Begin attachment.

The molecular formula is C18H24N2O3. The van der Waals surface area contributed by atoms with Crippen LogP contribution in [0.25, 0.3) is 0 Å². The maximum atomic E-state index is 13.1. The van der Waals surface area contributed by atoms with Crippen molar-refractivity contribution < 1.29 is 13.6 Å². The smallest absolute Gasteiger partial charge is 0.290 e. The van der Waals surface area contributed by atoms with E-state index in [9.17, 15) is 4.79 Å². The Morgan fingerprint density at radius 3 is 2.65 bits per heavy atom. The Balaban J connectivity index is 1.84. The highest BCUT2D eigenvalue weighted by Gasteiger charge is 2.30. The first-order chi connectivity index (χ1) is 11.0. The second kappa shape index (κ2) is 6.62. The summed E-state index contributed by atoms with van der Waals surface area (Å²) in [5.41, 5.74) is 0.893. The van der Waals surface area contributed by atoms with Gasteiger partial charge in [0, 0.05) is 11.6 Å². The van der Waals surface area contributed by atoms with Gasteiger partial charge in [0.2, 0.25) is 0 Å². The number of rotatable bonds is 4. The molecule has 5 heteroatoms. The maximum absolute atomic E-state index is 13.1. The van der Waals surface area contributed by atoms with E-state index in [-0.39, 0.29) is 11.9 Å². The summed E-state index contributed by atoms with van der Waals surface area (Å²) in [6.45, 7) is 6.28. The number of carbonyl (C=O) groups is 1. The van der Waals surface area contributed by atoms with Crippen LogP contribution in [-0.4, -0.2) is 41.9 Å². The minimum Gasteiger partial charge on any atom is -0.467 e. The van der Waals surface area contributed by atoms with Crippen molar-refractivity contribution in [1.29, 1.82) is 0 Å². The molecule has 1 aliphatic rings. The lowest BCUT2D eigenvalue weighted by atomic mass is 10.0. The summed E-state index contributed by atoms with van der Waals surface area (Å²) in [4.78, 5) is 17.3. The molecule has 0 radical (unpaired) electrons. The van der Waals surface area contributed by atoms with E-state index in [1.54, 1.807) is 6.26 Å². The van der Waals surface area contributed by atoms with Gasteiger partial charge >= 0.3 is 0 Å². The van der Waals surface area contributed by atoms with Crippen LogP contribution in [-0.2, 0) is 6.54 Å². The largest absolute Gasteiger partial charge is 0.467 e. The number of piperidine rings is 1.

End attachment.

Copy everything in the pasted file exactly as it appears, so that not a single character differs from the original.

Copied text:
The molecular formula is C18H24N2O3. The van der Waals surface area contributed by atoms with Crippen LogP contribution in [0.25, 0.3) is 0 Å². The maximum atomic E-state index is 13.1. The van der Waals surface area contributed by atoms with Crippen molar-refractivity contribution < 1.29 is 13.6 Å². The smallest absolute Gasteiger partial charge is 0.290 e. The van der Waals surface area contributed by atoms with E-state index in [9.17, 15) is 4.79 Å². The Morgan fingerprint density at radius 3 is 2.65 bits per heavy atom. The Balaban J connectivity index is 1.84. The highest BCUT2D eigenvalue weighted by Gasteiger charge is 2.30. The first-order chi connectivity index (χ1) is 11.0. The second kappa shape index (κ2) is 6.62. The summed E-state index contributed by atoms with van der Waals surface area (Å²) in [5.41, 5.74) is 0.893. The van der Waals surface area contributed by atoms with Gasteiger partial charge in [0, 0.05) is 11.6 Å². The van der Waals surface area contributed by atoms with Gasteiger partial charge in [0.2, 0.25) is 0 Å². The number of rotatable bonds is 4. The molecule has 5 heteroatoms. The maximum absolute atomic E-state index is 13.1. The van der Waals surface area contributed by atoms with E-state index in [-0.39, 0.29) is 11.9 Å². The summed E-state index contributed by atoms with van der Waals surface area (Å²) in [6.45, 7) is 6.28. The number of carbonyl (C=O) groups is 1. The van der Waals surface area contributed by atoms with Crippen LogP contribution in [-0.4, -0.2) is 41.9 Å². The minimum Gasteiger partial charge on any atom is -0.467 e. The van der Waals surface area contributed by atoms with Crippen molar-refractivity contribution in [1.29, 1.82) is 0 Å². The molecule has 1 aliphatic rings. The lowest BCUT2D eigenvalue weighted by atomic mass is 10.0. The summed E-state index contributed by atoms with van der Waals surface area (Å²) in [4.78, 5) is 17.3. The molecule has 0 radical (unpaired) electrons. The van der Waals surface area contributed by atoms with E-state index in [1.54, 1.807) is 6.26 Å². The van der Waals surface area contributed by atoms with Gasteiger partial charge >= 0.3 is 0 Å². The van der Waals surface area contributed by atoms with Crippen LogP contribution in [-0.2, 0) is 6.54 Å². The largest absolute Gasteiger partial charge is 0.467 e. The number of piperidine rings is 1.